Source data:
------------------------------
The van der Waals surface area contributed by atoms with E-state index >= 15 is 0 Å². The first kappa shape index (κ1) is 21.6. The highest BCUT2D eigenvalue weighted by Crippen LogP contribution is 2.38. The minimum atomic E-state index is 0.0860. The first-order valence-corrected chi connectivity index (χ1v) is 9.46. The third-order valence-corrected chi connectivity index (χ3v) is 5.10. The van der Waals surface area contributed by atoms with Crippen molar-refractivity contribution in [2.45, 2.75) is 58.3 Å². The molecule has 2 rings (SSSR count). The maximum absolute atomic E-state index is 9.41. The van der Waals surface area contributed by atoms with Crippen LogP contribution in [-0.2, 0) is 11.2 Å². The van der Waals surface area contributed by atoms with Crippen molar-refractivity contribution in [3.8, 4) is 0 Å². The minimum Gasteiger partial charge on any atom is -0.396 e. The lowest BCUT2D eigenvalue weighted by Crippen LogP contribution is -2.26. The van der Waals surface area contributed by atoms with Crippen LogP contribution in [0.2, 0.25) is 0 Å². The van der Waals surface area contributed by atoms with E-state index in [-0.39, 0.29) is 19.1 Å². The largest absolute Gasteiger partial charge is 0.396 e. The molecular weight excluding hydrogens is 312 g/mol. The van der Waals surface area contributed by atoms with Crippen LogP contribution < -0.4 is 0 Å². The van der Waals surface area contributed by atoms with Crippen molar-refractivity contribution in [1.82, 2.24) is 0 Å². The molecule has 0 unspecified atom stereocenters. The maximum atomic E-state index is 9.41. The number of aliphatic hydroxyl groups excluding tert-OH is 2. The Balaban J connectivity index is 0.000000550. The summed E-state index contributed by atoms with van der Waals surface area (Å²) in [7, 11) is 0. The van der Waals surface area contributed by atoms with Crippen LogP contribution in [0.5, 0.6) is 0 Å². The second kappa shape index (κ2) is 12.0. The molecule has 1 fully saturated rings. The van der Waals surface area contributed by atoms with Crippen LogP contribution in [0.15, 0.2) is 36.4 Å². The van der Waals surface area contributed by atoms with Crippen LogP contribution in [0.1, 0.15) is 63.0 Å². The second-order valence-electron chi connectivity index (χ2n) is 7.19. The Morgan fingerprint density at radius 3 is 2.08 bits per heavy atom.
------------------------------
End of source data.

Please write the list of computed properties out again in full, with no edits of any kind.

The van der Waals surface area contributed by atoms with E-state index >= 15 is 0 Å². The first kappa shape index (κ1) is 21.6. The highest BCUT2D eigenvalue weighted by Crippen LogP contribution is 2.38. The minimum atomic E-state index is 0.0860. The first-order valence-corrected chi connectivity index (χ1v) is 9.46. The third-order valence-corrected chi connectivity index (χ3v) is 5.10. The van der Waals surface area contributed by atoms with Crippen molar-refractivity contribution in [2.45, 2.75) is 58.3 Å². The molecule has 2 rings (SSSR count). The maximum absolute atomic E-state index is 9.41. The van der Waals surface area contributed by atoms with Crippen LogP contribution in [-0.2, 0) is 11.2 Å². The van der Waals surface area contributed by atoms with Crippen molar-refractivity contribution in [3.8, 4) is 0 Å². The minimum Gasteiger partial charge on any atom is -0.396 e. The lowest BCUT2D eigenvalue weighted by Crippen LogP contribution is -2.26. The van der Waals surface area contributed by atoms with Crippen LogP contribution in [0.2, 0.25) is 0 Å². The van der Waals surface area contributed by atoms with E-state index in [-0.39, 0.29) is 19.1 Å². The largest absolute Gasteiger partial charge is 0.396 e. The molecular weight excluding hydrogens is 312 g/mol. The van der Waals surface area contributed by atoms with Crippen LogP contribution < -0.4 is 0 Å². The van der Waals surface area contributed by atoms with Crippen molar-refractivity contribution in [1.82, 2.24) is 0 Å². The molecule has 0 unspecified atom stereocenters. The maximum atomic E-state index is 9.41. The number of aliphatic hydroxyl groups excluding tert-OH is 2. The Balaban J connectivity index is 0.000000550. The summed E-state index contributed by atoms with van der Waals surface area (Å²) in [7, 11) is 0. The van der Waals surface area contributed by atoms with Crippen LogP contribution in [0.5, 0.6) is 0 Å². The second kappa shape index (κ2) is 12.0. The molecule has 1 fully saturated rings. The van der Waals surface area contributed by atoms with Crippen LogP contribution in [0.15, 0.2) is 36.4 Å². The van der Waals surface area contributed by atoms with Crippen LogP contribution in [0.1, 0.15) is 63.0 Å². The second-order valence-electron chi connectivity index (χ2n) is 7.19. The Morgan fingerprint density at radius 3 is 2.08 bits per heavy atom.